Want to modernize the federal workforce? Here's how
A new nonprofit study examines how the federal government could update the civil service to both capture new talent and capitalize on its available talent.
Concerns over the dwindling pool of talent coming into federal agencies have lingered for decades, but the pace of major events demanding a whole-of-government response has increased exponentially, and a new report is examining how the executive branch can respond.
The Convergence Roundtable on Civil Service Modernization’s Blueprint for Action report — penned by a coterie of current and former federal officials, federal employee union representatives, better governance think tanks and associations, academics and backed by the non-profit focused on solving social challenges — explores the talent challenges facing the federal workforce and what strategies could be used to address them.
“Whether it is facilitating access to medical care or creating the infrastructure to prevent and quickly respond to bad actors or natural disasters, civil service workers occupy an increasingly complex and diverse set of roles in ensuring that the American public, and our allies around the world, are in the best position to thrive and navigate our changing landscape,” the report said.
The roundtable conducted more than 100 interviews with stakeholders from across the federal space, from agency and congressional leaders to employee associations and academics, and spotlighted the opportunities for the federal workforce in four areas:
- Gen Z recruitment and retention
- Veterans’ recruitment and retention
- Retiree hiring
- Cyber Training and Reskilling
Those areas also provided several cross-cutting themes where agencies could collaborate to address challenges or adopt and scale up other existing programs to address talent issues more broadly.
Though concerns over the declining representation of younger employees in the federal workforce have been a mainstay in talent conversations for years — the report notes that Gen Z accounts for 9% of the total U.S. labor force, but less than 2% of the federal workforce — the roundtable breaks down areas where OPM and agencies can better engage potential talent.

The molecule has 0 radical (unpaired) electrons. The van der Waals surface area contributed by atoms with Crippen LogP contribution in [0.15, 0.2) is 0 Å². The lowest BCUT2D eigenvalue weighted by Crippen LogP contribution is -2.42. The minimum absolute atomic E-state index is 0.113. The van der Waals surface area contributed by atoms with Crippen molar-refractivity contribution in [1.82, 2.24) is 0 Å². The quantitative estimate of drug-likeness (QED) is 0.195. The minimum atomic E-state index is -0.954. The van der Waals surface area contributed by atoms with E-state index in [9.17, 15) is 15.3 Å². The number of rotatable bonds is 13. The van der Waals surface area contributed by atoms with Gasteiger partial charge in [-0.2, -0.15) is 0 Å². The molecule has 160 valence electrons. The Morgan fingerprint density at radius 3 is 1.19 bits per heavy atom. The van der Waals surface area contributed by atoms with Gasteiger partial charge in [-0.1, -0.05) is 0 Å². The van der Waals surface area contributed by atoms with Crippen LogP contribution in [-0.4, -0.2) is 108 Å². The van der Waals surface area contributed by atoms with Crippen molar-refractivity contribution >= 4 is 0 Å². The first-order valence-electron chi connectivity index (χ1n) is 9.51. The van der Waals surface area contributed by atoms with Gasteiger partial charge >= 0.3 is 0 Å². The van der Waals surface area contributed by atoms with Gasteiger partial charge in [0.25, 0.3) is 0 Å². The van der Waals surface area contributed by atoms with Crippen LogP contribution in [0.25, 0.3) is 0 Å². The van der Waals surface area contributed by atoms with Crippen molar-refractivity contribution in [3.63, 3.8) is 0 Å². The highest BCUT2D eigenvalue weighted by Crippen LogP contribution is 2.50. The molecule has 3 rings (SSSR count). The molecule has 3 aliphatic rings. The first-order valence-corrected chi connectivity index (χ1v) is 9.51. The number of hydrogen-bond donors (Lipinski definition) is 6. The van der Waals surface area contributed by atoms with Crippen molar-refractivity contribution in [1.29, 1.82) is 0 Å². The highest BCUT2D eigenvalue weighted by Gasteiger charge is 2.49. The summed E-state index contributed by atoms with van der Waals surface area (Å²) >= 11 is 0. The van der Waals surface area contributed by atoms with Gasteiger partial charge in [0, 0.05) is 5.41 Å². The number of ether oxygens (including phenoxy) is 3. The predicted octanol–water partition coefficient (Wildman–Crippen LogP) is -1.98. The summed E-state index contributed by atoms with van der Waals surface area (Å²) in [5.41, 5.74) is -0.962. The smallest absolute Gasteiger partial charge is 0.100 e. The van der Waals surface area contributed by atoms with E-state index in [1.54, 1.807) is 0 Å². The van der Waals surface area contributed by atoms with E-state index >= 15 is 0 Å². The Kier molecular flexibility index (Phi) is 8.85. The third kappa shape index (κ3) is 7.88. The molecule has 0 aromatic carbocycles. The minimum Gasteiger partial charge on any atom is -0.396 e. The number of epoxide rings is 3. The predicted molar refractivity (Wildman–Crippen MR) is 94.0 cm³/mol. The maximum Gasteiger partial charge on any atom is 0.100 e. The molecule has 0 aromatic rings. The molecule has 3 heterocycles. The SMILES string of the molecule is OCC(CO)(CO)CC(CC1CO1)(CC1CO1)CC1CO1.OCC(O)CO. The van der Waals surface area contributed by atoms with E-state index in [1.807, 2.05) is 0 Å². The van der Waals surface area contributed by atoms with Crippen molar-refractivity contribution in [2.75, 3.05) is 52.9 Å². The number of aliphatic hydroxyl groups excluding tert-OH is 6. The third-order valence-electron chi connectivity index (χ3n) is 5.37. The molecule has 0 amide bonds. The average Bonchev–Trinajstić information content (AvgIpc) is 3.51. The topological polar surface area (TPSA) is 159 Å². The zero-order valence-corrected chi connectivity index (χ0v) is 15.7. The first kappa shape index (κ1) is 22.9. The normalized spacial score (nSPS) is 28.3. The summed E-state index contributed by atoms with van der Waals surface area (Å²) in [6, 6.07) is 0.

That includes deploying more active recruitment strategies to find applicants on sites beyond USAJOBS, collaborating with better government associations to reach potential talent and broadening the targeted populations to find qualified workers.
The report also points to agency-facing solutions like OPM’s efforts around skills-based hiring and pooled applications, applicant engagement tools like polls on the FBI’s jobs site, a detailed “quality job framework” offered by the Labor Department and other methods.
“I saw, in the end, a lot of alignment, in the pooled hiring, for instance, skills-based hiring, all of those things that are, I think, very eminently doable,” said Caroline Chang, Convergence’s senior director of civil service and policy affairs, who directed the roundtable. “So part of the hope is with a report like this that represents so many voices, we are not actually going out on a limb, we are actually validating and reinforcing some of the conversations that are happening.”